Most of the time spent in this Twitter bot exercise was spent formatting my data. I used an Excel spreadsheet to separate strings into individual columns, which I then sorted by part of speech. For words that had two or more meanings or connotations, I created an additional entry for each meaning so that my columns each had one word, and I regularized the verbs from infinitive form into third person present singular tense in modern English. Since Whalen’s protocol randomly generates utterances, I anticipate the verbs to cause some problems at certain points because not all my nouns are singular, but decided to give it an imperfect shot for my first try. Also, I elected not to use punctuation, since Old English manuscripts do not use it—I thought it might be useful and intriguing to let meanings proliferate by keeping orthography to a minimum.
Ultimately, this database component was a great reminder of how our language learning processes a variety of rather complex compositional rules, and the capabilities or limitations of replicating this process in digital environments—and it would be a great pedagogical activity, too. If I were to teach Twitter bots, especially in an undergraduate course or to scholars that are not computer experts (like me), I would discuss bots and their theoretical interest, assign the conception of a bot and the creation of a corpus database in preparation for the next class, and then use Professor Whalen’s super-simple tool to make the bots in class (it really is that easy). I would have students set them on two or three minute timers so we could discuss our bot creations, troubleshoot, and consider what questions bots raise for humanities study in real time!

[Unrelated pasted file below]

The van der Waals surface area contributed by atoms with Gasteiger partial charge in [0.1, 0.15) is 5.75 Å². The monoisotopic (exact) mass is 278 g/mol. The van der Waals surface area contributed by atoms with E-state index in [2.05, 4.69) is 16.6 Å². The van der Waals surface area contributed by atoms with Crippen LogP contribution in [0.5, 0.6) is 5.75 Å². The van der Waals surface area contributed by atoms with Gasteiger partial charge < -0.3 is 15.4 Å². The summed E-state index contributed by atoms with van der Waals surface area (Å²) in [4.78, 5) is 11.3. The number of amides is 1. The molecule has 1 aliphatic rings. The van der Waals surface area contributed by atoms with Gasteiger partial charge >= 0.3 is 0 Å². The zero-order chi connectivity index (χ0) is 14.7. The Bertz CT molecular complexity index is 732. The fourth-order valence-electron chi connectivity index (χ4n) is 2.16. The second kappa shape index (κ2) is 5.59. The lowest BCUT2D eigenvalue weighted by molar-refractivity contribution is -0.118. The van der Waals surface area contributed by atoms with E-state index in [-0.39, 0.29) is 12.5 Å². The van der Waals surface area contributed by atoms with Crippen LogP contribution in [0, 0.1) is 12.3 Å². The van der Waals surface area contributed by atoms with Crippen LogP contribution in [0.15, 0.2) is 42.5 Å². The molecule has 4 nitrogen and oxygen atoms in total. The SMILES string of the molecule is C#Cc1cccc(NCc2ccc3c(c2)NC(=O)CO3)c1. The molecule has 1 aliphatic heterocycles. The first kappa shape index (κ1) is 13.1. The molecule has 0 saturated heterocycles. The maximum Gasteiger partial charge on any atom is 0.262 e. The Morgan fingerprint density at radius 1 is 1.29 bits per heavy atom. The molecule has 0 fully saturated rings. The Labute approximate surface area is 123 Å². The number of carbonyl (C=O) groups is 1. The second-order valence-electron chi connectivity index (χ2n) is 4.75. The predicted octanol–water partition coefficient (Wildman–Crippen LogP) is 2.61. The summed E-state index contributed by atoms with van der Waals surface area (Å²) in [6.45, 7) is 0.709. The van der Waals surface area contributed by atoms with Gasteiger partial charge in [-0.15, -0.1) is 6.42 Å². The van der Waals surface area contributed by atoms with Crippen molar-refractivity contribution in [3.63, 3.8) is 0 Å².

I’m still watching the results unfold, and tweaking with my corpus in order to produce the most consistent results, but I’ve had some great Tweets out of the gate: “The lord produces consolation dear and far,” “The counsellor repents lord cold and eager for praise,” and “The keeper instructs deer unknown and manifest,” all have a definitively Anglo-Saxon feel, and give a good sense of the types of utterances that do in fact occur in Old English. There’s also an interesting poetic vibe to these utterances, and I’d love to get more poets involved to do surrealist poetry exercises with these tweets. One such poet on my list is Conley Lowrance, bot-creator of @poet_noir, who writes poetry based on surrealist techniques and the element of the uncanny and chance in detective fiction. He is also my husband, which is of course another story, and created his bot after I told him about our class this past Monday—vive la revolution! I know other poets across Twitter are interested in digital composition too, and especially given the troubled boundary between “creative” and “critical” modes of writing that we discussed in class, I think poets have much to add to bot theory and its possibilities.
To conclude for now: I suppose the goal of @OldEnglishBot is to lure unsuspecting poets and scholars in with the atmospheric tone of Old English literature and the pleasurable algorithmic serendipity of bots, so that they will immediately sign up for language courses, start doing radical and exciting translations, and foster a creative and pedagogical community for this literature that I so love. Perhaps this is a lofty goal for a little bot, especially one so buggy as mine, but I certainly think it’s a possibility of algorithmic and deformative play. We will see how it goes as the tweets continue.
~Mary Catherine Kinniburgh.